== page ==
scientists in Princeton and most scientists are
relative aliens to the lay public. People don’t
understand what scientists do.”
The five engineering faculty members with
pieces in the garden are Perry Cook, professor
of computer science; David Dobkin, dean of
the faculty and professor of computer science;
Naomi Leonard, professor of mechanical
and aerospace engineering; George Scherer,
professor of civil and environmental engineering; and Jim Sturm, professor of electrical
engineering and the director of the Princeton
Institute for the Science and Technology of
For details about the project and each
collaboration, visit the Quark Park Web site:
Professor James Sturm
and President Shirley M.
Tilghman, a molecular biologist,
collaborated with artist
Nancy Cohen to create an
abstract representation of
how mammals sense and
remember scents.
32 eqn Winter 2006–07
All photos by Denise Applewhite
Photo, top right:
George Scherer collaborated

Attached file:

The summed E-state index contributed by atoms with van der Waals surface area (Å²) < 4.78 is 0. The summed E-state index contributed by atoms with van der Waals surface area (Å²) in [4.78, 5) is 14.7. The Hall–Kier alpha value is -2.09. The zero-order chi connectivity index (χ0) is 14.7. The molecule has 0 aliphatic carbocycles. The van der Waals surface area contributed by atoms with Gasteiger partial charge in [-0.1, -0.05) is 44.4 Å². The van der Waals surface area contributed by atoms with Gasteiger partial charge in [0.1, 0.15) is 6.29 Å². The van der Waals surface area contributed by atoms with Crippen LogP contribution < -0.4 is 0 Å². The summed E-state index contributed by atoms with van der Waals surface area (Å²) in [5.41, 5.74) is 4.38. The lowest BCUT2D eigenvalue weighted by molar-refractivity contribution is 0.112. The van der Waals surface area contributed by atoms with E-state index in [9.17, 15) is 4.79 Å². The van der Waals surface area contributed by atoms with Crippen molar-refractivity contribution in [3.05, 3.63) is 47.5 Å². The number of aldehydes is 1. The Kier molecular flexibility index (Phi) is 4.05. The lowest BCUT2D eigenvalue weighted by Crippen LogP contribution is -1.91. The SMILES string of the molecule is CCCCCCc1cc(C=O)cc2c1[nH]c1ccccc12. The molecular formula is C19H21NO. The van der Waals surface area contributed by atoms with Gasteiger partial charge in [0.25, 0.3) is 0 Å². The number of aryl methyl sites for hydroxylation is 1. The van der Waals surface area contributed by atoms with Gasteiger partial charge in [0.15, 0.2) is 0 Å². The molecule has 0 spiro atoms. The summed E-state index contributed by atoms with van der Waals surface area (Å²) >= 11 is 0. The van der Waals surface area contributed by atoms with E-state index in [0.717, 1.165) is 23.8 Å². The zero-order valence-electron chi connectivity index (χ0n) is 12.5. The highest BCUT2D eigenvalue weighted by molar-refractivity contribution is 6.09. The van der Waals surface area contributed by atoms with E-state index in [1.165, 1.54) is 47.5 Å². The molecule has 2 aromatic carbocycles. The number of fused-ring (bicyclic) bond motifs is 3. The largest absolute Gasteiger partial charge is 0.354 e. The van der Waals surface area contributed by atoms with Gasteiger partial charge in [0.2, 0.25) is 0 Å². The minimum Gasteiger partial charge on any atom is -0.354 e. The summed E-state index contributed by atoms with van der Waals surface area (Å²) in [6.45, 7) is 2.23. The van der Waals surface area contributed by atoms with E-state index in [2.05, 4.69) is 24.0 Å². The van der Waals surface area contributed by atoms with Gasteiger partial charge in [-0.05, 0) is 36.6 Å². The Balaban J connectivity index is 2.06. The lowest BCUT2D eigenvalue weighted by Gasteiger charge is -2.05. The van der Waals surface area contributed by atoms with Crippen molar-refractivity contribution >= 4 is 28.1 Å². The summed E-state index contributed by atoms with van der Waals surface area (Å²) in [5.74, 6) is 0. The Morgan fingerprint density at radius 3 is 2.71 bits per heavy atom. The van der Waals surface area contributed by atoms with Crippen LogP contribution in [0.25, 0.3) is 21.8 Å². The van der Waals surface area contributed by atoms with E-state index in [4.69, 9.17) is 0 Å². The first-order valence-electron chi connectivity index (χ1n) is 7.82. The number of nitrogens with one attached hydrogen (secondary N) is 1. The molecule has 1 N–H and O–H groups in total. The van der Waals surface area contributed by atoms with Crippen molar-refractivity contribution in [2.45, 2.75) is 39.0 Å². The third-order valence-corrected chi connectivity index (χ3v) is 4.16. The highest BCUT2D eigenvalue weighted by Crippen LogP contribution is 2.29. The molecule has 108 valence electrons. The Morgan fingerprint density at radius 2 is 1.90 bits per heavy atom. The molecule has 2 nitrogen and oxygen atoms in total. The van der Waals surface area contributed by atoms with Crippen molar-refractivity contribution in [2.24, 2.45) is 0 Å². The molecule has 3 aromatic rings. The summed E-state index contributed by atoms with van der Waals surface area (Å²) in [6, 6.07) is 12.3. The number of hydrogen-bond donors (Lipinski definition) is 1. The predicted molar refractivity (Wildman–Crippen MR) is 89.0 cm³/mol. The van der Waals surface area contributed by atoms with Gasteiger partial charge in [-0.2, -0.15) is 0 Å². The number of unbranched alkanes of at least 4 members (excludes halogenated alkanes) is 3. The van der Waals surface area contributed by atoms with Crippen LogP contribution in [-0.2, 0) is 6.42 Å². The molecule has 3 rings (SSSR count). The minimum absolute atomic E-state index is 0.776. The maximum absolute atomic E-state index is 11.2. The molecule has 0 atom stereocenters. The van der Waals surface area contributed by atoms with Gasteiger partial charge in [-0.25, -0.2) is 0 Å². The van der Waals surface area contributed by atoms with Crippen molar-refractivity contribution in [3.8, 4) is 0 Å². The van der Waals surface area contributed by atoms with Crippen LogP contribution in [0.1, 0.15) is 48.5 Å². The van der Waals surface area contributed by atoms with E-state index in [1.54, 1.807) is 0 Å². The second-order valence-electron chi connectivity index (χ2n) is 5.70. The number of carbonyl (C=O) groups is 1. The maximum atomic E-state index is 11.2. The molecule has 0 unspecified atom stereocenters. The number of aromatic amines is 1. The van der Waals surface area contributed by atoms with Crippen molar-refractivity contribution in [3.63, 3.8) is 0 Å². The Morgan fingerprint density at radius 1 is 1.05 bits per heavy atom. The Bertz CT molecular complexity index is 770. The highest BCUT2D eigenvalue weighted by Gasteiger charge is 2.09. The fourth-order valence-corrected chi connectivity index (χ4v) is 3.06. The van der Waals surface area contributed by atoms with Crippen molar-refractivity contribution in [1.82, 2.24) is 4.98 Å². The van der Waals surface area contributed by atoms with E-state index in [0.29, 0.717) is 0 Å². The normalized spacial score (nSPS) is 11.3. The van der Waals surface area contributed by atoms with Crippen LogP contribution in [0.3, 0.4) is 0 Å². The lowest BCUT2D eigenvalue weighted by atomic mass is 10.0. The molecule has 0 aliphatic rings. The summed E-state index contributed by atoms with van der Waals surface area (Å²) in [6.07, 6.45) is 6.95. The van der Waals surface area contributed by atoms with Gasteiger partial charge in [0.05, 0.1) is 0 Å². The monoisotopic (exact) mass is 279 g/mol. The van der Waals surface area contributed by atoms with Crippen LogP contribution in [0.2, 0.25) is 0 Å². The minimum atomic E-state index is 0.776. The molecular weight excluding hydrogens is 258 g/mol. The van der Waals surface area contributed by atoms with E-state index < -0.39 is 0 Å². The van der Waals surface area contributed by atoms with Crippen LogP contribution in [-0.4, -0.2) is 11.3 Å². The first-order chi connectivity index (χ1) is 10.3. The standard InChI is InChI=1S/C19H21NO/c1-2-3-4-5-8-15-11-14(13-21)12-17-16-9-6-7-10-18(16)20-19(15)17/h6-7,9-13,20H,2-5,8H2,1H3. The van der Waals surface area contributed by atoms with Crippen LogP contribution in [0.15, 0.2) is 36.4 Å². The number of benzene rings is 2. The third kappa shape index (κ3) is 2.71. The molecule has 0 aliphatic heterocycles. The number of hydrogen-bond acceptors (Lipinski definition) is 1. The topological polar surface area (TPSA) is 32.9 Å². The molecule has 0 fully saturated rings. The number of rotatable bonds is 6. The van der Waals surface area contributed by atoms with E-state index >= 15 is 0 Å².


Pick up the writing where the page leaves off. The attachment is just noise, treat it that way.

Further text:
with sculptor Kate Graves
to create a stone table that
incorporates a board for the
African game of Mankala.
The sculpture, an experiment
in itself, reflects Scherer’s
research on the decay and
preservation of stone. Both
table legs rest in containers of
highly salty liquid. One is protected by a liquid preservative
invented in Scherer’s lab. The
other, left bare, was expected
to crumble from the force of
salt crystallization.
Naomi Ehrich Leonard
collaborated with glass artist
Bob Kuster to represent
Leonard’s work with robotic
gliders that self-choreograph
their movements in response
to their environment.
Perry Cook collaborated with
sculptor Jonathan Shor to
create a giant granite
xylophone whose sounds are
modified as they are made
by digital signal processing
David Dobkin collaborated
with architect Kevin Wilkes
to design the outdoor theater
and roof covering at Quark
Park, which was inspired by
Dobkin’s work on rendering
complex shapes in computer
eqn Winter 2006–07
School of Engineering and Applied Science
Undergraduate Admission Office
Graduate Admission Office
T(609) 258-3060
F(609) 258-6743
T(609) 258-3034
F(609) 258-6180
Princeton, NJ 08544-5263
eqn Winter 2006–07
Box 430
Princeton, NJ 08544-0430
011 Clio Hall
Princeton, NJ 08544